21st Sep, 2013

The Whole Life Pope

Pope Francis, it seems clearer and clearer, is a true “whole lifer.”  In an interview published Thursday, he said that the Church cannot “obsess” with issuing pronouncements against abortion, but must approach that issue “in context” and must support persons “starting from their situation” and “accompany[ing] them with mercy.”  He included powerful words about helping the poor.  Some people—left and right—claimed he was weakening the church’s commitment to protecting the unborn among other vulnerable persons.  Oops … today the Pope reemphasized that “every unborn child … has the face of the Lord” and called abortion part of a “throwaway culture” that fails to recognize that “[t]he first right of the human person is his life.”  So now some people, no doubt, will go back to calling him a “right-winger.”  No … he’s a true whole lifer.  Hope our society can respond to his calls for protecting life at all stages, and providing the care and support that can make that possible.

By Tom Berg, DFLA Board member, law professor at the University of St. Thomas School of Law (Minnesota)

Washington Post: “The House of Delegates voted 82-56 to repeal Maryland’s death penalty on Friday, making the state the sixth in as many years to abolish executions and delivering a major legislative victory to Gov. Martin O’Malley.”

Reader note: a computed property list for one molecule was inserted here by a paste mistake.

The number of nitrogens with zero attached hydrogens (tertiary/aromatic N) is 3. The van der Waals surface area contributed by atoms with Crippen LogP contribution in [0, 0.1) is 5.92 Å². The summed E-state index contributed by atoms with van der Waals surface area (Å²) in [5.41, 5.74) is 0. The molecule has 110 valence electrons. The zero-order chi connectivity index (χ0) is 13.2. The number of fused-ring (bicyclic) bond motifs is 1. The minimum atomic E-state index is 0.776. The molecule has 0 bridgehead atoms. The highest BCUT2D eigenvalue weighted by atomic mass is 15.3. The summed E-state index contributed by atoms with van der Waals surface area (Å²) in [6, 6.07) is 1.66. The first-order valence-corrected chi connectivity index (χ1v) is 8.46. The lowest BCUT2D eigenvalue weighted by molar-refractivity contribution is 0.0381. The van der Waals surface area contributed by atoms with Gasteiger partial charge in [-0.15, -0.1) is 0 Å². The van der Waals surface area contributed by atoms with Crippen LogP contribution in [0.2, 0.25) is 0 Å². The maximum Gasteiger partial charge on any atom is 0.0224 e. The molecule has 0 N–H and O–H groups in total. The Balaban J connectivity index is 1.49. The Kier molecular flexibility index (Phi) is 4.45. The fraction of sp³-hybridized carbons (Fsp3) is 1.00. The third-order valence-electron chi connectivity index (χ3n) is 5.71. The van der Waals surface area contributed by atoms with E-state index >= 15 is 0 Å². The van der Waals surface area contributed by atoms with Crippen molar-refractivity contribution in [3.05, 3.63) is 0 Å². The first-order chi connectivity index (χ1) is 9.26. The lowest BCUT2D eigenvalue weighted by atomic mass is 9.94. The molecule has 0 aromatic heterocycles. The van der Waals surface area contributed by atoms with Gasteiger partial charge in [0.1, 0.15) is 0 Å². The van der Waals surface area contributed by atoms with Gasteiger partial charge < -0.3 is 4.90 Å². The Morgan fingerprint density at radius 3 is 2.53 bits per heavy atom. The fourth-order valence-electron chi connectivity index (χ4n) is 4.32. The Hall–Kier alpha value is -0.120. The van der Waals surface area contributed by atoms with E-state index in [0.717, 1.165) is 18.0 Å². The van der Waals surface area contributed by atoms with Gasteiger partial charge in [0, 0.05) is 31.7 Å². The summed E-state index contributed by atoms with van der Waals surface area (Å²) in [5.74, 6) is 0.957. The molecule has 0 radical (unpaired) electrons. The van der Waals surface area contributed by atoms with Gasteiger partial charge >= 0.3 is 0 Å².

5th Mar, 2013

How to reduce abortions

Richard M. Doerflinger, USCCB: “Poverty and the hopelessness it can bring into people’s lives is a major factor in the abortion rate. In one study by the Guttmacher Institute, women on Medicaid had twice the abortion rate of other women, even in states that fund childbirth but not abortions.”

Helen M. Alvaré and Meg T. McDonnell: “Embryology, genetics, neurology, not to mention ultrasound technology — they are probably responsible for the fact that none of the abortion-rights Web sites bothers any longer to attack the humanity of the unborn child. Second, the human rights nature of the abortion debate just never gets old.”

Michael Gerson: “Viewing the intellectually disabled as athletes has aided a civil rights revolution — changing both individual lives and social perceptions. And Special Olympics is carrying that revolution to a global scale.”

Take Part: “The Patient Protection and Affordable Care Act of 2010 is turning out to be the pro-life movement’s best friend.”

ABC News: “A pregnant teen who sued her parents, claiming they were coercing her to have an abortion, will be able to give birth to her baby.”

Millennial: “Once again, it was very encouraging to see that the audience at the Cardinal O’Connor Conference on Life was engaged and interested in the case that we were trying to make.  The feedback was overwhelmingly positive, particularly on the point that being pro-life needs to mean more than simply supporting restrictions on access to abortion.   And most seemed to agree that a strong pro-life bloc within the Democratic Party coupled with a strong bipartisan effort in the pro-life movement is the only way to effectively save the lives of the unborn and improve the lives of women and their families.”